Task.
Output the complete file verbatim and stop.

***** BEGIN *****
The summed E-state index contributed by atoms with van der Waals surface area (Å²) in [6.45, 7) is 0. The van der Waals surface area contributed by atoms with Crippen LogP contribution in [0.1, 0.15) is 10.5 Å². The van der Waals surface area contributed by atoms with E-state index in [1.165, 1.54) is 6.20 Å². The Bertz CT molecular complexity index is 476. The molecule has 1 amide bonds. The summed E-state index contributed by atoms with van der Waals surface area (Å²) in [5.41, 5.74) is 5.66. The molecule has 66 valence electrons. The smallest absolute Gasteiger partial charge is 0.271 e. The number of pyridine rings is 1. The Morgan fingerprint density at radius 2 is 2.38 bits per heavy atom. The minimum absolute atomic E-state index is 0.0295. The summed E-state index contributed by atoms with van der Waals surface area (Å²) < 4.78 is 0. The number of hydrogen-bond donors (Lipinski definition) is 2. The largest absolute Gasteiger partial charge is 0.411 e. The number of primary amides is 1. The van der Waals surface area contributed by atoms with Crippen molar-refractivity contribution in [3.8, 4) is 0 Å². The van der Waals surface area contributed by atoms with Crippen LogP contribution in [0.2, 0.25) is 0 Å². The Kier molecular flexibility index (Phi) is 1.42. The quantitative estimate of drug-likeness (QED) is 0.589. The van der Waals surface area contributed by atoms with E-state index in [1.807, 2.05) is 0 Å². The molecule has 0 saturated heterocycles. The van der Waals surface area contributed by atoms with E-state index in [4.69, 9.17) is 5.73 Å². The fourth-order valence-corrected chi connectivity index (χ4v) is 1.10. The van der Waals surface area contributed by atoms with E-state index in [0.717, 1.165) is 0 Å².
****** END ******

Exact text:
The summed E-state index contributed by atoms with van der Waals surface area (Å²) in [6.45, 7) is 0. The van der Waals surface area contributed by atoms with Crippen LogP contribution in [0.1, 0.15) is 10.5 Å². The van der Waals surface area contributed by atoms with E-state index in [1.165, 1.54) is 6.20 Å². The Bertz CT molecular complexity index is 476. The molecule has 1 amide bonds. The summed E-state index contributed by atoms with van der Waals surface area (Å²) in [5.41, 5.74) is 5.66. The molecule has 66 valence electrons. The smallest absolute Gasteiger partial charge is 0.271 e. The number of pyridine rings is 1. The Morgan fingerprint density at radius 2 is 2.38 bits per heavy atom. The minimum absolute atomic E-state index is 0.0295. The summed E-state index contributed by atoms with van der Waals surface area (Å²) < 4.78 is 0. The number of hydrogen-bond donors (Lipinski definition) is 2. The largest absolute Gasteiger partial charge is 0.411 e. The number of primary amides is 1. The van der Waals surface area contributed by atoms with Crippen molar-refractivity contribution in [3.8, 4) is 0 Å². The van der Waals surface area contributed by atoms with Crippen LogP contribution in [0.2, 0.25) is 0 Å². The Kier molecular flexibility index (Phi) is 1.42. The quantitative estimate of drug-likeness (QED) is 0.589. The van der Waals surface area contributed by atoms with E-state index in [1.807, 2.05) is 0 Å². The molecule has 0 saturated heterocycles. The van der Waals surface area contributed by atoms with E-state index in [4.69, 9.17) is 5.73 Å². The fourth-order valence-corrected chi connectivity index (χ4v) is 1.10. The van der Waals surface area contributed by atoms with E-state index in [0.717, 1.165) is 0 Å².